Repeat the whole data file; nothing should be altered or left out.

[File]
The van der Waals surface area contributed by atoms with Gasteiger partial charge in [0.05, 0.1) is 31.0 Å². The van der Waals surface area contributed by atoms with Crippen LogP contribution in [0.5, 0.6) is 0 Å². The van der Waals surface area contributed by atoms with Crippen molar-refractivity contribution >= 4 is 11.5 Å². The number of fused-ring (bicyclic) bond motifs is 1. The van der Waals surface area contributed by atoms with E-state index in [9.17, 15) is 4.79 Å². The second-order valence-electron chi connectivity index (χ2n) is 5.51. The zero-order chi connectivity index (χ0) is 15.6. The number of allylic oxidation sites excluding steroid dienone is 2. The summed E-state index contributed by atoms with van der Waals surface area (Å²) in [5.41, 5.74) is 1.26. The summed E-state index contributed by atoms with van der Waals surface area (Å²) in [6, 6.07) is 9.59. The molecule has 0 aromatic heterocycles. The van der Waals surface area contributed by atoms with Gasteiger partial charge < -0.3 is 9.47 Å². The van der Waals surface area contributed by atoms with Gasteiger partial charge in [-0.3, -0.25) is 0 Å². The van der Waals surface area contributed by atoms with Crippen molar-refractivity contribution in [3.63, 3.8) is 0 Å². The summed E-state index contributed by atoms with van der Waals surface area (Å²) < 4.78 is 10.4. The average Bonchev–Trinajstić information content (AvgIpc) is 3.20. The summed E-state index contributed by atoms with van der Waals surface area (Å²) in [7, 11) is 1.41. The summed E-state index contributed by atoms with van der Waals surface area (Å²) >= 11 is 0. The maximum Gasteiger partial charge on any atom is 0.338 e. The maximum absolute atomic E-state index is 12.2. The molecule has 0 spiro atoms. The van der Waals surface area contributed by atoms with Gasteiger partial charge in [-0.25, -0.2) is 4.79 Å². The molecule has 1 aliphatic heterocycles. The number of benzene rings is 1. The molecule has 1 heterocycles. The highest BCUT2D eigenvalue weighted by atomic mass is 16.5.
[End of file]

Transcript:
The van der Waals surface area contributed by atoms with Gasteiger partial charge in [0.05, 0.1) is 31.0 Å². The van der Waals surface area contributed by atoms with Crippen LogP contribution in [0.5, 0.6) is 0 Å². The van der Waals surface area contributed by atoms with Crippen molar-refractivity contribution >= 4 is 11.5 Å². The number of fused-ring (bicyclic) bond motifs is 1. The van der Waals surface area contributed by atoms with E-state index in [9.17, 15) is 4.79 Å². The second-order valence-electron chi connectivity index (χ2n) is 5.51. The zero-order chi connectivity index (χ0) is 15.6. The number of allylic oxidation sites excluding steroid dienone is 2. The summed E-state index contributed by atoms with van der Waals surface area (Å²) in [5.41, 5.74) is 1.26. The summed E-state index contributed by atoms with van der Waals surface area (Å²) in [6, 6.07) is 9.59. The molecule has 0 aromatic heterocycles. The van der Waals surface area contributed by atoms with Gasteiger partial charge < -0.3 is 9.47 Å². The van der Waals surface area contributed by atoms with Gasteiger partial charge in [-0.3, -0.25) is 0 Å². The van der Waals surface area contributed by atoms with Crippen molar-refractivity contribution in [3.63, 3.8) is 0 Å². The summed E-state index contributed by atoms with van der Waals surface area (Å²) < 4.78 is 10.4. The average Bonchev–Trinajstić information content (AvgIpc) is 3.20. The summed E-state index contributed by atoms with van der Waals surface area (Å²) in [7, 11) is 1.41. The summed E-state index contributed by atoms with van der Waals surface area (Å²) >= 11 is 0. The maximum Gasteiger partial charge on any atom is 0.338 e. The maximum absolute atomic E-state index is 12.2. The molecule has 0 spiro atoms. The van der Waals surface area contributed by atoms with Gasteiger partial charge in [-0.25, -0.2) is 4.79 Å². The molecule has 1 aliphatic heterocycles. The number of benzene rings is 1. The molecule has 1 heterocycles. The highest BCUT2D eigenvalue weighted by atomic mass is 16.5.